Not everyone is ready to start investing. If you’re not, don’t worry. We’re all at different stages in our lives. And not all of those are appropriate times to invest. To test your readiness, ask yourself these five questions:
#1. Do you have credit card debt?
I read my first investing book in the fall of 2000. I had just moved to Sweden with $13,000 in credit card debt and very little cash in my bank account. Looking back, I have to thank my lucky stars – and some incredibly generous souls – for taking me in. For about four months, I lived in a friend’s office. I had to be out every morning before she arrived. It wasn’t awesome, but it helped me get on my feet. I had a job, thank goodness; it was the reason I’d dropped everything to move to a very rainy Stockholm in the waning light of October.
One of my first assignments was to edit a presentation for the Stockholm Stock Exchange. At the time, I knew absolutely nothing about financial markets. I picked up a slim, approachable volume at the local English bookseller on investing for beginners. I learned the difference between funds and stocks, and schooled myself in all the different types of orders and instruments. I was intrigued. Maybe I could be an investor? This was right around the time when I bought my first edition iPod. I was convinced that Apple stock would be huge. I wanted to invest.
Then I got to a line that stopped me in my tracks.
If you have credit card debt, the writers admonished, it does not make sense to invest. They broke it down: I would need to make at least 13% on my investments in order to justify the 13% interest on my debt. In which case, what was the point? I would just be treading water. And in any case, how likely was a return of 13%? There are no guarantees in investing. It is a step you take when you can afford to take a risk. If you are carrying high-interest debt, that is a risk you cannot afford. Your first step toward becoming an investor is to pay off your credit card debt.
#2. Have you maxed out your retirement savings options?
You should not be investing in a taxable account unless you have maxed out your tax-deferred or tax-preferred options. What does this mean? If you have a 401K through your work, that is a tax-preferred way to save money. In other words, the government won’t be taxing your gains in that account until you retire (in theory at a lower income tax rate). If you are making Roth contributions, those are taxed now – but any growth that happens inside that account will not be taxed, ever. If you have a 401K, you can still contribute to a traditional IRA no matter your income level. (If you are a high earner, your contribution might not be tax-deductible, but you still won’t be paying taxes on the dividends or gains.)
When AirBnB enabled hosts to take part in their IPO, my husband and I purchased a few shares. Not long afterwards, people were boasting on social media about how they sold their shares and made $5000, which they promptly spent in Vegas. I have a feeling most of them were in for a wake-up call come tax time.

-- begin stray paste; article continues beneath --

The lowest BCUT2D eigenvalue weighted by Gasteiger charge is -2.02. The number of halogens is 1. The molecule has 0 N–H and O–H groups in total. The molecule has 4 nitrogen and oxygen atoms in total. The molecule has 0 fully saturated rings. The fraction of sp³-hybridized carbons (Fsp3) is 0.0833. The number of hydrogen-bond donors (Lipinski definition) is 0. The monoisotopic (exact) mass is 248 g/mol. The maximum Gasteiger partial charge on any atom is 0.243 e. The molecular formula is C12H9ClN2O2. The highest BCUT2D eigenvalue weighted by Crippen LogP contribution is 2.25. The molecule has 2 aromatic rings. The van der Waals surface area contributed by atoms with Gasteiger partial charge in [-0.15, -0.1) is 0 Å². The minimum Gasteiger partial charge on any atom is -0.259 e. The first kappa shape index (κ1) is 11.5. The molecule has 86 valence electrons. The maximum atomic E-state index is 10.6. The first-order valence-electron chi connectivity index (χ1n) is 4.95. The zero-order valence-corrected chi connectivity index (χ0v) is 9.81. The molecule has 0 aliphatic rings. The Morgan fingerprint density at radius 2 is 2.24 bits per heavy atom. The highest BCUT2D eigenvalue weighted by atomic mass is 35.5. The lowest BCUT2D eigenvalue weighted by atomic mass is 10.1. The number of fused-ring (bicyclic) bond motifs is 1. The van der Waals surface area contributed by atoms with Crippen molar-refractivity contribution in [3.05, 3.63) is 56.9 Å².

Short-term investment income is taxed according to your income tax bracket, meaning your state may want a chunk. Although stocks held for longer than a year are taxed at “long-term capital gains rates”, it gets messy either way. I’m not saying people shouldn’t have investment portfolios – only that you should first take advantage of all the tax-deferred savings options. (Yes, I mean max out that 401k!)
If you have kids, there are other tax-preferred savings vehicles you should also consider first.
#3. Is your personal financial outlook uncertain?
We’ve all been there. You lost your job or you’re in the middle of a moving to a new state, or you’re going through a divorce. When either your income or your outgoing costs are uncertain, as a general rule, I would avoid the stock market. You don’t need one more thing to stress you out.
#4. You have no high-interest revolving debt, you max out your retirement options, and you have a stable financial outlook – but do you have any savings?
The rule of thumb (according to my CFP books) is to have 3-6 months’ worth of living expenses saved. During the pandemic, unless you were somehow miraculously insulated from it (you worked for Zoom perhaps?), you did the math. You knew how quickly six-months of savings would evaporate. Many experienced this firsthand. You don’t want to have money tied up in the market unless you have savings to buffer you if the worst happens.
#5. How comfortable are you with risk?
Most forms of investing require risk. In theory, you could avoid risk by buying savings bonds. (The U.S. government has never defaulted, but that doesn’t mean it won’t happen.) Pretty much any other investment requires risk, and risk is correlated with returns.
Ready, set, invest
If you didn’t answer yes to any of the above, you might be ready to become an investor. If you’re not a DIY-er, either because you don’t have time or don’t enjoy it, I recommend engaging a financial planner. But if you are up to trying it on your own, there are a lot of places where you can easily get started (Schwab/E*trade/TDAmeritrade/Robinhood, etc.), and a lot of places to get advice, like here. (A book on investing for beginners is not a bad idea!) I’ll be blogging soon about my own experiences here, in case it might be helpful.